Hand-Off: The Card Football Board Game

Published: 2010

Designers: Fabio Del Rio and Paolo Del Rio

Publisher: CSE Games

1-4 players

45 minutes

Thanks to CSE Games for providing a review copy!

A big part of the challenge in making a sports board or card game is that there are two somewhat-separate markets out there for it; sports fans who don’t normally play hobby games, and hardcore gamers who have an interest in sports. Thus, companies looking to appeal to both need to find a way to make it approachable enough for new gamers drawn in by the sports theme while still deep and strategic enough to entertain veterans. There’s also the line to walk between providing a quick and simple game or one that accurately simulates the sport in question. It’s a tough balance to find, but CSE Games has done it quite well with their Hand-Off series. They’ve come up with a game that’s easy to get into and play, but one that still has strategic depth and works well as a football simulation. Most importantly, they’ve come up with a game that’s fun. Read more

Review: Fleet provides an often-replayable quick engine-building game for low cost and space

Eric poured through the reports on his desk, looking out the window at the ships filling up the icy waters of Nunavut’s Ridback Bay. Things were working well for his fleet, with the shrimp and lobster boats both bringing in significant hauls, but now he faced tough decisions about what to do with the profits. Should he invest further in shrimp and lo to try bsterand control those markets? Opt to diversify, branching out into cod, tuna, or king crab? Build a processing fleet to control the next step of production? Or even just buy the dock’s pub to make money off the thirsty returning fishermen? All of those possibilities seemed to provide ample room for profit, but there were his rivals to consider, too. What would they do, and what opportunities would that leave for Eric?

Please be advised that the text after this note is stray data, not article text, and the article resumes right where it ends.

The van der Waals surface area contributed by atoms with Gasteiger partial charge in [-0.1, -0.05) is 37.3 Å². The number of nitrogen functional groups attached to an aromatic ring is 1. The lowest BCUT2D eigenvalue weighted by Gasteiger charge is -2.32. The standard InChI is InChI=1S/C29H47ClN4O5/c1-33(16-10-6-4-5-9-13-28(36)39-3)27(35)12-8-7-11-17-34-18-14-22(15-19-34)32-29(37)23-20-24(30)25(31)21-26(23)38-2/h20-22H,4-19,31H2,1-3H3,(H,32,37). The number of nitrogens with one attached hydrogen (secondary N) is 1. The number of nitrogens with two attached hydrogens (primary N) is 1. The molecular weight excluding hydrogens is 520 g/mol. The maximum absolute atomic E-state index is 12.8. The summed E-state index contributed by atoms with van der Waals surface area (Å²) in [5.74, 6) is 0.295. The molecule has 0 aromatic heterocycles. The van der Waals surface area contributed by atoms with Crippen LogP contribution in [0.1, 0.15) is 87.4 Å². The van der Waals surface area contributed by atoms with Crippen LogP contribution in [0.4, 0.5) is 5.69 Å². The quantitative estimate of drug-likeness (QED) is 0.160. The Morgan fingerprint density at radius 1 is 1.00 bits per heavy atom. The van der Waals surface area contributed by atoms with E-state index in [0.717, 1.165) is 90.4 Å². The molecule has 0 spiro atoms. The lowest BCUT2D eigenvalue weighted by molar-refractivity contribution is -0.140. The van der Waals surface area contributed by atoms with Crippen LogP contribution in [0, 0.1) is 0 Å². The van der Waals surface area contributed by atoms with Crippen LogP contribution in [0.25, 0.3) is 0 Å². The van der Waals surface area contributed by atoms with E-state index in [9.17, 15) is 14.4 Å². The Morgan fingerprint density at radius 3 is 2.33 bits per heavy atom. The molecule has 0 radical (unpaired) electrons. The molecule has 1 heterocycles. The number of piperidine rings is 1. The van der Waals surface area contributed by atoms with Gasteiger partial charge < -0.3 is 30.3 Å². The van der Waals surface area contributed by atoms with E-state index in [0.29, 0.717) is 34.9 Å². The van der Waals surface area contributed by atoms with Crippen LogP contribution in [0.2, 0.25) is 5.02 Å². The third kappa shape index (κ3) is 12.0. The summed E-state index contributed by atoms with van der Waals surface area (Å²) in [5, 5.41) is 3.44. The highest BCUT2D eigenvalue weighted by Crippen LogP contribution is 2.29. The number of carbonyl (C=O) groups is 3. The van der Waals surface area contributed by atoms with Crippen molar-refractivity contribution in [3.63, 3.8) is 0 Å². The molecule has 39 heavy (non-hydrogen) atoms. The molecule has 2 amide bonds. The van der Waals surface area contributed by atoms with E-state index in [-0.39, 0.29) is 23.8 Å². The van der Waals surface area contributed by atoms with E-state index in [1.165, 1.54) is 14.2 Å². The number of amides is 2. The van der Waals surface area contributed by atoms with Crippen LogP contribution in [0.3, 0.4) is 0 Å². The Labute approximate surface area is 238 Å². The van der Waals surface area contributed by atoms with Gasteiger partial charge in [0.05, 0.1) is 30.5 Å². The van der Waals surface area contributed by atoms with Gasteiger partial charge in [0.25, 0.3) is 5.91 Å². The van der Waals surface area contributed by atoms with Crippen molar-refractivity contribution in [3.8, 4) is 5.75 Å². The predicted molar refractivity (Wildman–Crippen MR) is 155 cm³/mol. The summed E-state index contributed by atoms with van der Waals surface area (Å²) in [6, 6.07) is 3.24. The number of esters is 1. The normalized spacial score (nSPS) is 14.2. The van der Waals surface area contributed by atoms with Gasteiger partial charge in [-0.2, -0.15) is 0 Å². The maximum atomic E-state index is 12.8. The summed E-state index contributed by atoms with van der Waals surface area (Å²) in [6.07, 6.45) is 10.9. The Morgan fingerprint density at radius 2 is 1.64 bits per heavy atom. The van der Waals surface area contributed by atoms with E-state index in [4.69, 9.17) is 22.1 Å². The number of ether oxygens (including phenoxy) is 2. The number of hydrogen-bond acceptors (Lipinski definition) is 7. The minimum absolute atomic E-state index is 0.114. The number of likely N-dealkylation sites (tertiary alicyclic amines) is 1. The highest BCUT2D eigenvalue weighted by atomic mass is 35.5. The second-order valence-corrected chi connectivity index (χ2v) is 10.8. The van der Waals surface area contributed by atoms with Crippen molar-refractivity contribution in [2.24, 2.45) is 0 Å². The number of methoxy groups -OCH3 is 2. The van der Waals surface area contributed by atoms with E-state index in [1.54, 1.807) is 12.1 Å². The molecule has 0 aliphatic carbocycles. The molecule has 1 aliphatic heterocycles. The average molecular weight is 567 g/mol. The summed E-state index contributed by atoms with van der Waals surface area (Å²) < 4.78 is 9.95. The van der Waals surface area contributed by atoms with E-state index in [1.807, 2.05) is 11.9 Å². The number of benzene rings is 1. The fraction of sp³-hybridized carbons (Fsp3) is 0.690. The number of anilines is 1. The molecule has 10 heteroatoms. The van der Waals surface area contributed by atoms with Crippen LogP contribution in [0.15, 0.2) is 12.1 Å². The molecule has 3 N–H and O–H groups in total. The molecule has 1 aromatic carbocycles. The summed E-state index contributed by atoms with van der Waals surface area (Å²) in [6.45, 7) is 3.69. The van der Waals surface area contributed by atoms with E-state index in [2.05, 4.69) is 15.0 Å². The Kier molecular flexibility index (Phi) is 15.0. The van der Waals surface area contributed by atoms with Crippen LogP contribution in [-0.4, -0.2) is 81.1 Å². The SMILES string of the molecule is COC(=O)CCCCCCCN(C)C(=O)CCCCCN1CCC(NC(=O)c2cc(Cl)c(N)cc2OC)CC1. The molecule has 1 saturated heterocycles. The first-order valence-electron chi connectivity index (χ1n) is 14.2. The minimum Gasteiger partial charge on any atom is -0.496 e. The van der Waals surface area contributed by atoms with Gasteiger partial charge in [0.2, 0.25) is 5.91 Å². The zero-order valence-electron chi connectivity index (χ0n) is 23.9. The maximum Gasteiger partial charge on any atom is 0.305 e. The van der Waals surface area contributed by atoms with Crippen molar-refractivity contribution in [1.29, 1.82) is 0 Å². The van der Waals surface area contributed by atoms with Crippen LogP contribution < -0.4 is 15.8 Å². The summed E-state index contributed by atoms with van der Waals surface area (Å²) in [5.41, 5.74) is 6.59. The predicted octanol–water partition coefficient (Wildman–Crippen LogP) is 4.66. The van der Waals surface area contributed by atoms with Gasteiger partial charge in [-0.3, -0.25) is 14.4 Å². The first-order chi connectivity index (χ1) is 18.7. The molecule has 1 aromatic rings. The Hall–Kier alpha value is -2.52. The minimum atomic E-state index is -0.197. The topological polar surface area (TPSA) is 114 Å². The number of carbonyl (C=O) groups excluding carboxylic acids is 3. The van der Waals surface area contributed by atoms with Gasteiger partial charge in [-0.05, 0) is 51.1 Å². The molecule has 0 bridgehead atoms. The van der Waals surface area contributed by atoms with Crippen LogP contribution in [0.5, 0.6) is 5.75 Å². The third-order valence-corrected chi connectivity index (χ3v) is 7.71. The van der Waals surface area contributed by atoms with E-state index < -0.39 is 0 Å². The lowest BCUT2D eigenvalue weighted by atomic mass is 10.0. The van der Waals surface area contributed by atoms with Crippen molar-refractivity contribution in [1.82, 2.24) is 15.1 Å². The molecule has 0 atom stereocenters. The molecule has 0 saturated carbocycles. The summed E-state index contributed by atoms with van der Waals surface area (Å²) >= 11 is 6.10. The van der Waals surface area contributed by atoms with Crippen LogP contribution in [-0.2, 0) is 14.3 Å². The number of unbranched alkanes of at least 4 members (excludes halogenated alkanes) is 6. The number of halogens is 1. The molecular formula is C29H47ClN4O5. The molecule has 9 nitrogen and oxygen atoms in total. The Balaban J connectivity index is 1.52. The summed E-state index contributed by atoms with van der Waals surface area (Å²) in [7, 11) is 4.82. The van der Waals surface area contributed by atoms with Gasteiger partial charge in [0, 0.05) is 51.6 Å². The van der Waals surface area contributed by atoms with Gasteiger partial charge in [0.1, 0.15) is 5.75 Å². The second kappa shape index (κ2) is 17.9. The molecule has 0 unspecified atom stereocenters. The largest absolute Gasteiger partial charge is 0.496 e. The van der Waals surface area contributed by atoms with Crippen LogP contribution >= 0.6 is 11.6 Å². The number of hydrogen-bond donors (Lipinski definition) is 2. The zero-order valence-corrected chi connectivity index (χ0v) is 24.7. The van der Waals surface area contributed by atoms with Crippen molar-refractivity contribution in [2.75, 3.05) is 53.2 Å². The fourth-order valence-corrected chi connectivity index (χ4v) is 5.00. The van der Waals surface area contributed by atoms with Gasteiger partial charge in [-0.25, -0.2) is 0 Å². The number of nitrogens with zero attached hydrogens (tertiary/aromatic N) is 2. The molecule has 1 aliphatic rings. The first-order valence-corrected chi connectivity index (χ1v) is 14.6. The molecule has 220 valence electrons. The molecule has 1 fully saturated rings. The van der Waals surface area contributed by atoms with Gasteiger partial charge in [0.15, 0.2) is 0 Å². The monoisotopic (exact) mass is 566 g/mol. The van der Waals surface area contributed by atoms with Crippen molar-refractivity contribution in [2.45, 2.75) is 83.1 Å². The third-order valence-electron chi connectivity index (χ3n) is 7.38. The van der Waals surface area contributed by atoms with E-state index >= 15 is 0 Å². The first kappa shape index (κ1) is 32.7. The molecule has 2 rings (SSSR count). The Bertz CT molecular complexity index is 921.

Fleet:

Published: 2012

Designers: Ben Pinchback and Matt Riddle

Publisher: Eagle-Gryphon Games

2-4 players

30-45 minutes

(Note: this is a review just of the base game. I plan to write a review of the Arctic Bounty expansion in the future.)